Posted by Ted Schadler on October 18, 2011
I spend a lot of time delivering PowerPoint presentations, pitching ideas and data and hopefully some pizzazz and inspiration. And that means I'm lugging my 7-pound laptop and 1-pound charger around, projecting via a dodgy VGA cable with doubtful video qualities, and mouseclicking my way through the story. It's all good because it's all I've ever known. And it beats swapping foils on an overhead projectors. (Why do they call those transparencies foils??)
But, sometimes it would be so much more convenient for me to toss my 1.3-pound iPad2 sans charger into a small bag, hop on the US Airways Shuttle to New York, and pitch the deck while leaving the laptop and charger at home. And if it's true for me, then it has to be true for your iPad-totin' sales teams.
Until now, I've not found a decent PowerPoint solution on iPad. As much as I believe that Microsoft will eventually offer PowerPoint on iPad, I need an answer now. Apple's Keynote requires a big adjustment for me (and for the rest of my ecosystem), and PDF rendering kills the thrill of PowerPoint builds and messes up my storytelling punchlines.
Brainshark is known for its ability to host presentations with voiceover and other stuff as a way to train sales folks and others online and on mobile devices. The company has been around since 1999 and has won over many enterprise customers. Their favorite factoid is, and I quote, "A Brainshark is created every 3 minutes and viewed every 2.5 seconds, with over 1 million views/month."
Brainshark has adapted its slide-conversion, hosting, and business technology to create a nice solution for presenting PowerPoint on iPad. [Queue the other vendors with PoiP solutions: Contact tschadler (at) forrester (dot) com.]
My experience so far:
- I created a 10-megabyte PowerPoint deck with my usual mix of slide and chart animations and mix of words, data charts, and pictures.
- I registered for a SlideShark account and uploaded the deck to my account in the cloud, then watched while it was converted into SlideShark format in about a minute.
- I installed the SlideShark iPad application (from the beta site; your experience may vary) with no troubles.
- I downloaded the converted presentation to the app so I could run it offline.
- I plugged in an Apple iPad video cable and was off and running.
- Slides presented beautifully, with the fonts and colors preserved and chart animations intact.
- I advanced the slides with a tap or a swipe (have you caught yourself swiping the TV or desk phone yet?).
- To go back or jump to a slide, I swiped up and selected from the chart list (picture below).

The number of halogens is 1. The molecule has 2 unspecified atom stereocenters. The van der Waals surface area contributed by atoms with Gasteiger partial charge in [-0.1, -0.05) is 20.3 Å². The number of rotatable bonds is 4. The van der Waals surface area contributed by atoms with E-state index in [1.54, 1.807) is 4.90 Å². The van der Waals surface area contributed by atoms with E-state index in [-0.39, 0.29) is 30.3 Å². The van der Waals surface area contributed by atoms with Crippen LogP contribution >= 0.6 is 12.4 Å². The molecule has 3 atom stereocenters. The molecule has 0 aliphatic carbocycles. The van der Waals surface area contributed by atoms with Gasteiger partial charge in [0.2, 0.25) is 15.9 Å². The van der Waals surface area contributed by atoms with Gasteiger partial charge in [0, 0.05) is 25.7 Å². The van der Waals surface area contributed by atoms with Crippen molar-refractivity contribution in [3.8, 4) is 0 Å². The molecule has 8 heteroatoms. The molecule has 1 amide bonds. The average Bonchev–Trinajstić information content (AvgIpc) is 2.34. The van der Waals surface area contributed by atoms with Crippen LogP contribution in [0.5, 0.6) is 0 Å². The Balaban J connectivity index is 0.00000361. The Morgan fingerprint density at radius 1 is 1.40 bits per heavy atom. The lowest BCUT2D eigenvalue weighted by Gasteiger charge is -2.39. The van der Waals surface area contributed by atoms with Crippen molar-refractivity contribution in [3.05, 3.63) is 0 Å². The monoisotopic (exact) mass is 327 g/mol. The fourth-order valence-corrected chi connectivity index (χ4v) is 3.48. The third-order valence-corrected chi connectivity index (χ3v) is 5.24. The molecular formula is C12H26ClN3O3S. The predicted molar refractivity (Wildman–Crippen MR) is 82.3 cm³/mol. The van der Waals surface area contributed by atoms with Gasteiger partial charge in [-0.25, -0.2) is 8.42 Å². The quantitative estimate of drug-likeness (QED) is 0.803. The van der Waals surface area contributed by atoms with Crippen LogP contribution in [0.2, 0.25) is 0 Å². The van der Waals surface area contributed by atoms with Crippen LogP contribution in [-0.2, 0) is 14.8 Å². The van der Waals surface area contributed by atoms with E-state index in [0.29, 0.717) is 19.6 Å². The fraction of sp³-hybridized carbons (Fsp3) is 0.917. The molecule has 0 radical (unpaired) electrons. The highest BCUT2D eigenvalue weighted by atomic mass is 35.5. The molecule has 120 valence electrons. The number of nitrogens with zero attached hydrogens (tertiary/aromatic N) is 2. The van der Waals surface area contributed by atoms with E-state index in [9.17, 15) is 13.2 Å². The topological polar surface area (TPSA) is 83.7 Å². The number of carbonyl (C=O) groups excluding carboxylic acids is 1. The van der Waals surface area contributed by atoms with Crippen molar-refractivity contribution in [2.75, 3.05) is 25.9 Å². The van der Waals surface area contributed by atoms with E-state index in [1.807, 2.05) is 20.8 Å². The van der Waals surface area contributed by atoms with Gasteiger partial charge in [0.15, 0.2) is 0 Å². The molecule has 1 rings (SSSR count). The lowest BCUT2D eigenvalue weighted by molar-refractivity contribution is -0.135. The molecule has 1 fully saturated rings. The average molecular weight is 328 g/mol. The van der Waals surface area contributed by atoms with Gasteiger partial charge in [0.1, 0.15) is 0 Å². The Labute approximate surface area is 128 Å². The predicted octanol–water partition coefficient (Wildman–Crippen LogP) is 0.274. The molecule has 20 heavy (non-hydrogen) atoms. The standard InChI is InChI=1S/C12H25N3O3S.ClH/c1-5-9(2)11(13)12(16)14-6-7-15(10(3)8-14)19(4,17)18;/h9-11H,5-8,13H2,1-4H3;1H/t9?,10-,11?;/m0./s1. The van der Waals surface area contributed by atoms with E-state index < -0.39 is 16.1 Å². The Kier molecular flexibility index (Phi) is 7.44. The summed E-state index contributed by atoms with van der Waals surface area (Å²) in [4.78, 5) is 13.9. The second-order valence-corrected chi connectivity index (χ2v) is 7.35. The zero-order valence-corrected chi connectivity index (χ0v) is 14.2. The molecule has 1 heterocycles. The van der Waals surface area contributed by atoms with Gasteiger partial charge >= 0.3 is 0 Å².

The company plans to support Apple's new AirPlay Mirroring (video streaming from iPad to Apple TV, a $99 gadget that you can use to wirelessly project these slides to a projector) as well links in slides, embedded audio, and more enterprise functionality in forthcoming releases.
Here's a picture showing the SlideShark app in slide layout mode. You can start from any slide by finger swiping up to reveal the slides then selecting the slide you want to start the show.
Now some caveats:
- There is no ability to edit presentations on the iPad, so it's not a complete solution the way Keynote is.
- This is a first-generation product, so it's still untested at scale. Business users beware -- carry some kind of backup in case something happens when you're in front of a client.
- SlideShark launches with a free model and a paltry 25-megabyte storage limit. With my 10-meg file, I'm almost half used up. (Not sure if I can delete the file from my SlideShark folder and free that space up.)
- Brainshark hasn't yet announced how it will support businesses, so I can't yet recommend this for enterprise use. I'm sure Brainshark will solve that problem, so don't hesitate to call them up and ask.
- Microsoft and probably 10 other vendors will also offer this (or already do), so this may only be a stopgap solution.
None of these caveats change the core value: many people need to present PowerPoint decks and need or at least crave a good iPad solution. And SlideShark fits that bill nicely.
- Anjali Yakkundi (27)
- Art Schoeller (1)
- Boris Evelson (144)
- Claire Schooley (2)
- Clay Richardson (1)
- Diego Lo Giudice (17)
- Gene Cao (1)
- George Lawrie (17)
- Holger Kisker (38)
- Ian Jacobs (4)
- Jeffrey Hammond (27)
- John R. Rymer (45)
- Jost Hoppermann (33)
- Kate Leggett (125)
- Kurt Bittner (4)
- Kyle McNabb (12)
- Margo Visitacion (9)
- Mark Grannan (9)
- Martha Bennett (13)
- Michael Barnes (21)
- Michael Facemire (14)
- Mike Gualtieri (115)
- Noel Yuhanna (10)
- Paul Hamerman (2)
- Phil Murphy (24)
- Philipp Karcher (1)
- Randy Heffner (15)
- Rowan Curran (1)
- Stephen Powers (23)
- Ted Schadler (6)